Downtown in Raleigh means Fayetteville Street. Fayetteville Street spreads from the Capital building to the Concert Hall, past the office towers and the Convention Center. It’s our Broadway, and it’s where the city has put the most direct development effort. It’s a good street, and it’s better than it has been since photography was in black and white.
Among the restaurants, the furniture store, the City Museum, and the Post Office on Fayetteville Street is Fragment Labs – a web design studio. Their storefront looks great – I love the sculptured logo in the window. And, today I got a tour of the shop.
These designers obviously respect the history of the building, they understand the street, and they want to be part of it.
It’s fun to think about the paradox of designers for the virtual interweb having a so physical presence in the tangible city. The conversation about real and unreal was mostly answered in the 60’s, but I like the reminder that real people design cyberspace. At Fragment Labs, those people are on display.
Our office is beginning design for a similar storefront-studio. The nature of a storefront is to display goods. The goods are their own advertisement for sale. Whether merchandise or food or experience, the goal of a storefront is window shopping that becomes a cash transaction. Window shopping works when you have pedestrian traffic, and it works on Fayetteville Street. A storefront design-studio blurs all those lines: am I selling goods or service and do I want walk-in traffic? And it feels like performance art, watching other people work while I walk to lunch – it’s weird.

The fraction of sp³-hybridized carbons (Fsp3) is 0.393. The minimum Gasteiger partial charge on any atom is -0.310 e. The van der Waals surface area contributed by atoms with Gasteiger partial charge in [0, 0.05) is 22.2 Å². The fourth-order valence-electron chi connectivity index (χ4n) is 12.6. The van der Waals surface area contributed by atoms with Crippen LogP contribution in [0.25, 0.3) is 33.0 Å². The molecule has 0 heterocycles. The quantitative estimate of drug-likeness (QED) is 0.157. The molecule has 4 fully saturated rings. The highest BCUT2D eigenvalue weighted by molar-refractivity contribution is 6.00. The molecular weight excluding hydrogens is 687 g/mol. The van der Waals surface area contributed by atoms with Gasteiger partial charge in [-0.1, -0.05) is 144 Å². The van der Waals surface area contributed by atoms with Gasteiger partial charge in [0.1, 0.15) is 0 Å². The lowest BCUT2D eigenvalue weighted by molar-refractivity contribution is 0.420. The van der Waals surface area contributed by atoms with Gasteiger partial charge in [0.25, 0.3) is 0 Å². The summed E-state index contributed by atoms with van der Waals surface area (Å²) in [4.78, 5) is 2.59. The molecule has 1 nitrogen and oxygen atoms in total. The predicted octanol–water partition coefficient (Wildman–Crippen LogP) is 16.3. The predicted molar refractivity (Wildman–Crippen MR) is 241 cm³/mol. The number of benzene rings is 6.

Mostly, storefront studios are a commentary on the retail market and on plunging leasing rates that make these spaces available to starving artists. An editor could also talk about retail in the age of amazon.com, and maybe on the nature of entrepreneurship and human marketing. There’s a lot going on when you see a design shop in an empty storefront.
My concern is that with storefront-studios, the storefronts are still empty, even when occupied. As my new web-designer friend told me today, the conference table at the window is “expensive floor space.” The space at the glass may be an metaphor for “potential,” but it’s not active space.
Response number one is that they could have gone into a smaller storefront. Besides saving money, they would have looked busier. And, busy begets business.
Response number two is more interesting – they could add retail. It’s a case of architecture demanding its own use, and it’s an opportunity for collaboration and truly creative business development.
I tend to think the answer to every urban crisis is to install a bookstore: that’s my autonomic nerve. The design shop our office is doing will be next to a jazz lounge – I want a place for the lounge customers to buy records and artsy books. My associate wants to compete with Father and Son Antiques, also nearby. Either way, we want the new storefront to be busy, even when the designers have their heads down on their desks or when they’re out of the office on site. Fragment could sell something virtual, start a new economy.
There’s a difference between selling things and selling service – and the difference is largely in how the product looks to the street. Fragment Labs is working in a world in-between, and we’ll all be watching what they become.
Andy Osterlund AIA | LEED AP
Andrew Osterlund, Architect, PLLC
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